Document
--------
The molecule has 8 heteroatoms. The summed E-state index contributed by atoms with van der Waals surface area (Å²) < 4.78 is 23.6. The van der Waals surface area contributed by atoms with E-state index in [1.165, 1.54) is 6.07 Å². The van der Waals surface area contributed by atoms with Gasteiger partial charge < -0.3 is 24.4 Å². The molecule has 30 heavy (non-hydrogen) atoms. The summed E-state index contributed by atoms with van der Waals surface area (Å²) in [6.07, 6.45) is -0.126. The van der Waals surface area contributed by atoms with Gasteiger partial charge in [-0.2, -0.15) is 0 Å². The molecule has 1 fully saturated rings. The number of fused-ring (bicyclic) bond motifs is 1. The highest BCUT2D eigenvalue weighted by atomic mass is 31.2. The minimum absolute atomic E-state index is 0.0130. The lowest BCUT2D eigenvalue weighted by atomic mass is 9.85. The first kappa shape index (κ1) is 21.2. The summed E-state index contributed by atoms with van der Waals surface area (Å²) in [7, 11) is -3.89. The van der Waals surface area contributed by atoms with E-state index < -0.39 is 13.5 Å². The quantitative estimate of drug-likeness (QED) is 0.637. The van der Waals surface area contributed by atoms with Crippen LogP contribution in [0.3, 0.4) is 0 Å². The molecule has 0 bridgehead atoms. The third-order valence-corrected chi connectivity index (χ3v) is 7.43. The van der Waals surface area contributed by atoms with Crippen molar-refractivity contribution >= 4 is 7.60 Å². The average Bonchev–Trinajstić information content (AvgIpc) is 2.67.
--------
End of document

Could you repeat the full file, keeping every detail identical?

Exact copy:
The molecule has 8 heteroatoms. The summed E-state index contributed by atoms with van der Waals surface area (Å²) < 4.78 is 23.6. The van der Waals surface area contributed by atoms with E-state index in [1.165, 1.54) is 6.07 Å². The van der Waals surface area contributed by atoms with Gasteiger partial charge < -0.3 is 24.4 Å². The molecule has 30 heavy (non-hydrogen) atoms. The summed E-state index contributed by atoms with van der Waals surface area (Å²) in [6.07, 6.45) is -0.126. The van der Waals surface area contributed by atoms with Gasteiger partial charge in [-0.2, -0.15) is 0 Å². The molecule has 1 fully saturated rings. The number of fused-ring (bicyclic) bond motifs is 1. The highest BCUT2D eigenvalue weighted by atomic mass is 31.2. The minimum absolute atomic E-state index is 0.0130. The lowest BCUT2D eigenvalue weighted by atomic mass is 9.85. The first kappa shape index (κ1) is 21.2. The summed E-state index contributed by atoms with van der Waals surface area (Å²) in [7, 11) is -3.89. The van der Waals surface area contributed by atoms with E-state index < -0.39 is 13.5 Å². The quantitative estimate of drug-likeness (QED) is 0.637. The van der Waals surface area contributed by atoms with Crippen LogP contribution in [0.3, 0.4) is 0 Å². The molecule has 0 bridgehead atoms. The third-order valence-corrected chi connectivity index (χ3v) is 7.43. The van der Waals surface area contributed by atoms with Crippen molar-refractivity contribution >= 4 is 7.60 Å². The average Bonchev–Trinajstić information content (AvgIpc) is 2.67.